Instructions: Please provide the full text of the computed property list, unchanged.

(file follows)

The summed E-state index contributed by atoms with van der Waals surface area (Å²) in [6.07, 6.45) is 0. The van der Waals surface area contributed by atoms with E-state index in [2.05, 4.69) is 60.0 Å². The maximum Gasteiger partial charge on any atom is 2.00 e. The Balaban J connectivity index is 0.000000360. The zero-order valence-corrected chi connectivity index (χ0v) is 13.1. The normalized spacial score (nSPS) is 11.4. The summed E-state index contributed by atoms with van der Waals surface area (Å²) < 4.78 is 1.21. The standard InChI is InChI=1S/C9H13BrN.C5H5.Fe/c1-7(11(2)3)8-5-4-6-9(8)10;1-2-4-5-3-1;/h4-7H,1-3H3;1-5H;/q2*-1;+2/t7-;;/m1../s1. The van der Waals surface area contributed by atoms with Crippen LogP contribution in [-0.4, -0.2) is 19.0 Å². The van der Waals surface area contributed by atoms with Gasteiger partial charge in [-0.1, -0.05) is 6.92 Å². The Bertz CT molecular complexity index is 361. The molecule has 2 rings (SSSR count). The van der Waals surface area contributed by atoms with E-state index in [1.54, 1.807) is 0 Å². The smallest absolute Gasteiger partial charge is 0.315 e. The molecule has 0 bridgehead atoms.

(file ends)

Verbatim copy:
The summed E-state index contributed by atoms with van der Waals surface area (Å²) in [6.07, 6.45) is 0. The van der Waals surface area contributed by atoms with E-state index in [2.05, 4.69) is 60.0 Å². The maximum Gasteiger partial charge on any atom is 2.00 e. The Balaban J connectivity index is 0.000000360. The zero-order valence-corrected chi connectivity index (χ0v) is 13.1. The normalized spacial score (nSPS) is 11.4. The summed E-state index contributed by atoms with van der Waals surface area (Å²) < 4.78 is 1.21. The standard InChI is InChI=1S/C9H13BrN.C5H5.Fe/c1-7(11(2)3)8-5-4-6-9(8)10;1-2-4-5-3-1;/h4-7H,1-3H3;1-5H;/q2*-1;+2/t7-;;/m1../s1. The van der Waals surface area contributed by atoms with Crippen LogP contribution in [-0.4, -0.2) is 19.0 Å². The van der Waals surface area contributed by atoms with Gasteiger partial charge in [-0.1, -0.05) is 6.92 Å². The Bertz CT molecular complexity index is 361. The molecule has 2 rings (SSSR count). The van der Waals surface area contributed by atoms with E-state index in [1.54, 1.807) is 0 Å². The smallest absolute Gasteiger partial charge is 0.315 e. The molecule has 0 bridgehead atoms.